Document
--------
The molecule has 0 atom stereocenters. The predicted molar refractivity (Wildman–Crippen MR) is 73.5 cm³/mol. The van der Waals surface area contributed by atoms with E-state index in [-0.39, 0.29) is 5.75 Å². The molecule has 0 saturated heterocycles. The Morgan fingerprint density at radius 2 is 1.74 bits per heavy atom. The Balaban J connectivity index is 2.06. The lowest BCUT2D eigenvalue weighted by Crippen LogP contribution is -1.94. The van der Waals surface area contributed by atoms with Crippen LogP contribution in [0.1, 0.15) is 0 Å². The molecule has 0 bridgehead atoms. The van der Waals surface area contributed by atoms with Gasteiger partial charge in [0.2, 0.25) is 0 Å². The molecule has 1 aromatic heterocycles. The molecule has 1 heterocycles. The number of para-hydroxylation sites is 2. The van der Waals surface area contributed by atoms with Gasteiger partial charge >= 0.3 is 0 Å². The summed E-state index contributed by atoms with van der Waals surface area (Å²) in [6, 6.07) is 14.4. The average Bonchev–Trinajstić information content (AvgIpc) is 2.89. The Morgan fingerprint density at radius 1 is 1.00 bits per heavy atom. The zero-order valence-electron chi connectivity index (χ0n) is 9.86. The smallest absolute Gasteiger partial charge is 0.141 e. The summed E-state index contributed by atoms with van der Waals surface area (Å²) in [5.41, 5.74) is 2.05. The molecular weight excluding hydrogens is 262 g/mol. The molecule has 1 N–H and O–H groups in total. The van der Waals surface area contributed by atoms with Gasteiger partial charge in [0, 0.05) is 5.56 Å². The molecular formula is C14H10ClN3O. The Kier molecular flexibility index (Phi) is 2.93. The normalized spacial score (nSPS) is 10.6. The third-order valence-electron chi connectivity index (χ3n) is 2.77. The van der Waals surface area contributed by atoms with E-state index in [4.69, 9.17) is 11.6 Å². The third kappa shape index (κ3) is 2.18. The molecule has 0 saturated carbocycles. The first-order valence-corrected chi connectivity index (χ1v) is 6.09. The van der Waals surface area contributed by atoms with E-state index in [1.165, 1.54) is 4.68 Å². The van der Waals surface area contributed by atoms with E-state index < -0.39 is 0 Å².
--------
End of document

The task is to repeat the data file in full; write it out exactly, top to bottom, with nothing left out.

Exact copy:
The molecule has 0 atom stereocenters. The predicted molar refractivity (Wildman–Crippen MR) is 73.5 cm³/mol. The van der Waals surface area contributed by atoms with E-state index in [-0.39, 0.29) is 5.75 Å². The molecule has 0 saturated heterocycles. The Morgan fingerprint density at radius 2 is 1.74 bits per heavy atom. The Balaban J connectivity index is 2.06. The lowest BCUT2D eigenvalue weighted by Crippen LogP contribution is -1.94. The van der Waals surface area contributed by atoms with Crippen LogP contribution in [0.1, 0.15) is 0 Å². The molecule has 0 bridgehead atoms. The van der Waals surface area contributed by atoms with Gasteiger partial charge in [0.2, 0.25) is 0 Å². The molecule has 1 aromatic heterocycles. The molecule has 1 heterocycles. The number of para-hydroxylation sites is 2. The van der Waals surface area contributed by atoms with Gasteiger partial charge >= 0.3 is 0 Å². The summed E-state index contributed by atoms with van der Waals surface area (Å²) in [6, 6.07) is 14.4. The average Bonchev–Trinajstić information content (AvgIpc) is 2.89. The Morgan fingerprint density at radius 1 is 1.00 bits per heavy atom. The zero-order valence-electron chi connectivity index (χ0n) is 9.86. The smallest absolute Gasteiger partial charge is 0.141 e. The summed E-state index contributed by atoms with van der Waals surface area (Å²) in [5.41, 5.74) is 2.05. The molecular weight excluding hydrogens is 262 g/mol. The molecule has 1 N–H and O–H groups in total. The van der Waals surface area contributed by atoms with Gasteiger partial charge in [0, 0.05) is 5.56 Å². The molecular formula is C14H10ClN3O. The Kier molecular flexibility index (Phi) is 2.93. The normalized spacial score (nSPS) is 10.6. The third-order valence-electron chi connectivity index (χ3n) is 2.77. The van der Waals surface area contributed by atoms with E-state index in [4.69, 9.17) is 11.6 Å². The third kappa shape index (κ3) is 2.18. The molecule has 0 saturated carbocycles. The first-order valence-corrected chi connectivity index (χ1v) is 6.09. The van der Waals surface area contributed by atoms with E-state index in [1.165, 1.54) is 4.68 Å². The van der Waals surface area contributed by atoms with E-state index < -0.39 is 0 Å².